The United States is the world's oldest surviving federation. Its government relies on representative democracy through a congressional system under a set of powers specified by its Constitution. However, it is "not a simple representative democracy, but a constitutional republic in which majority rule is tempered by minority rights protected by law."
There are three levels of government, consisting of the federal, state, and local levels. Officials at all three levels are either elected by voters in a secret ballot or appointed by other elected officials.
Executive and legislative offices are decided by a plurality vote of citizens in their respective districts, with judicial and cabinet-level offices nominated by the Executive branch and approved by the Legislature. In some states, judicial posts are filled by popular election rather than executive appointment.
The federal government comprises three branches, which are designed to check and balance one another's powers:
Legislative: The Congress, made up of the Senate and the House of Representatives, which makes federal law, declares war, approves treaties and has powers of impeachment.
Executive: The President, who appoints, with Senate approval, the Cabinet and other officers, who administers and enforces federal law, can veto bills, and is Commander in Chief of the military.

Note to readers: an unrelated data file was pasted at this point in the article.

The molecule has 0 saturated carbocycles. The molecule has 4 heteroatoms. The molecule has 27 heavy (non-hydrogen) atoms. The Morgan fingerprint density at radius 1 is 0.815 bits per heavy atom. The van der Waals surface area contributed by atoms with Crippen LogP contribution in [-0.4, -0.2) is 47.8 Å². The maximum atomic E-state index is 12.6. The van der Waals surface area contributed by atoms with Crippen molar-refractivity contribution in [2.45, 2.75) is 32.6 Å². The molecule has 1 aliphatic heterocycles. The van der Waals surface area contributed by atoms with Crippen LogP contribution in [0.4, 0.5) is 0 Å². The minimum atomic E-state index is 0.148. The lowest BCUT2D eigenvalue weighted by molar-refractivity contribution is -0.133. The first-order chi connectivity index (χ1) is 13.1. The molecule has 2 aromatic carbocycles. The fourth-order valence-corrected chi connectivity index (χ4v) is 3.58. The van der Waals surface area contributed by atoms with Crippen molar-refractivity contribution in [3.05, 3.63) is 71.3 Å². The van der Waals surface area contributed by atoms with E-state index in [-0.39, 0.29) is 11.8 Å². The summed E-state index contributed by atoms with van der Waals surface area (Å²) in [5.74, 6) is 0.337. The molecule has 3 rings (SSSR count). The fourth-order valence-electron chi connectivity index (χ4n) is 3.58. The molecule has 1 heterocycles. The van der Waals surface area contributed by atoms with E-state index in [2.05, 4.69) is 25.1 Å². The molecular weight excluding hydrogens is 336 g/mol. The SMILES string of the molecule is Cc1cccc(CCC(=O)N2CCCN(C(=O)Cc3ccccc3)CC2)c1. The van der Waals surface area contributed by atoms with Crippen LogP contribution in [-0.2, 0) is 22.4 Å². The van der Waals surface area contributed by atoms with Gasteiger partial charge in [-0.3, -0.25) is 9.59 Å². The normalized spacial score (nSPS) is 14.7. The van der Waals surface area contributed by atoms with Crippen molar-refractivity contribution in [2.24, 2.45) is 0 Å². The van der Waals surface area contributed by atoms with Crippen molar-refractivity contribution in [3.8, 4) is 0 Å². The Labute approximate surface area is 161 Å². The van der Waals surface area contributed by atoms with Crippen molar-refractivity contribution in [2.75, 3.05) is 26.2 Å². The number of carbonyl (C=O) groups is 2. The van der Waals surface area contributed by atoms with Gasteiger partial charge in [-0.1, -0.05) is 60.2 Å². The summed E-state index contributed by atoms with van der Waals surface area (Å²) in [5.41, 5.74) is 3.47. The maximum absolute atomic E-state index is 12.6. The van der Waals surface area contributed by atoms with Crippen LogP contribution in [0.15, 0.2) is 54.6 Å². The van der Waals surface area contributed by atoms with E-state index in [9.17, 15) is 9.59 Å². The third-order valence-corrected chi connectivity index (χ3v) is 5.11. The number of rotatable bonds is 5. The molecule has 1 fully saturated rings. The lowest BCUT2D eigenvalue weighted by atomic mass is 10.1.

Judiciary: The Supreme Court and lower federal courts, whose judges are appointed by the President with Senate approval, which interpret laws and their validity under the Constitution and can overturn laws they deem unconstitutional.
The United States Congress is a bicameral legislature. The House of Representatives has 435 members, each representing a congressional district for a two-year term. House seats are apportioned among the states according to population every tenth year. Each state is guaranteed at least one representative: seven states have one each; California, the most populous state, has 53. Colorado has 7 representatives.
The second part of our bicameral Congress is the senate. Each state has two senators, elected at large to six-year terms; one third of Senate seats are up for election every second year.
American politics is dominated by the Republican Party of the United States and the Democratic Party of the United States. Members of these two parties hold the overwhelming majority of elected offices across the country at federal, state, and lower levels. Independent or so-called "third party" candidates tend to do better in lower-level elections, although there are presently some independent members of the Senate. Within American political culture the Republican Party is considered "center-right" or conservative while the Democratic Party is considered "center-left" or liberal. The size of both parties has allowed for considerable divergence of views within both parties.
Source of above: Secretary of the Senate. United States Senate Art & History: Party Division in the United States Senate, 1789 to the present.